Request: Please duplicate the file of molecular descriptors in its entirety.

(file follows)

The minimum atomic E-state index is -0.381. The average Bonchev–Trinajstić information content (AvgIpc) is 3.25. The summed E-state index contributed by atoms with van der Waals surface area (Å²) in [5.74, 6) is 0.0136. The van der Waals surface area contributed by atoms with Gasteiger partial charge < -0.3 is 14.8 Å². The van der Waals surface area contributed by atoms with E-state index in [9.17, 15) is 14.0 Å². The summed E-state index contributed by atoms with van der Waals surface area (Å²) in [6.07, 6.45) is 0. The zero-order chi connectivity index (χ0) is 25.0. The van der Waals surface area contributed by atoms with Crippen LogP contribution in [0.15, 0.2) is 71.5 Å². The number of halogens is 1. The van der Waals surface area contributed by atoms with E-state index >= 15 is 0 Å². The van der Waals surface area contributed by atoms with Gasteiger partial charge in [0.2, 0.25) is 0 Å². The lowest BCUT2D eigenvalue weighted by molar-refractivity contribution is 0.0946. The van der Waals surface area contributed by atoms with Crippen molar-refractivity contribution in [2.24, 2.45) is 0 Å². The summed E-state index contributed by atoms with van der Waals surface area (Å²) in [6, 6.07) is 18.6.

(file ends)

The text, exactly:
The minimum atomic E-state index is -0.381. The average Bonchev–Trinajstić information content (AvgIpc) is 3.25. The summed E-state index contributed by atoms with van der Waals surface area (Å²) in [5.74, 6) is 0.0136. The van der Waals surface area contributed by atoms with Gasteiger partial charge < -0.3 is 14.8 Å². The van der Waals surface area contributed by atoms with E-state index in [9.17, 15) is 14.0 Å². The summed E-state index contributed by atoms with van der Waals surface area (Å²) in [6.07, 6.45) is 0. The zero-order chi connectivity index (χ0) is 25.0. The van der Waals surface area contributed by atoms with Crippen LogP contribution in [0.15, 0.2) is 71.5 Å². The number of halogens is 1. The van der Waals surface area contributed by atoms with E-state index >= 15 is 0 Å². The van der Waals surface area contributed by atoms with Gasteiger partial charge in [0.2, 0.25) is 0 Å². The lowest BCUT2D eigenvalue weighted by molar-refractivity contribution is 0.0946. The van der Waals surface area contributed by atoms with Crippen molar-refractivity contribution in [2.24, 2.45) is 0 Å². The summed E-state index contributed by atoms with van der Waals surface area (Å²) in [6, 6.07) is 18.6.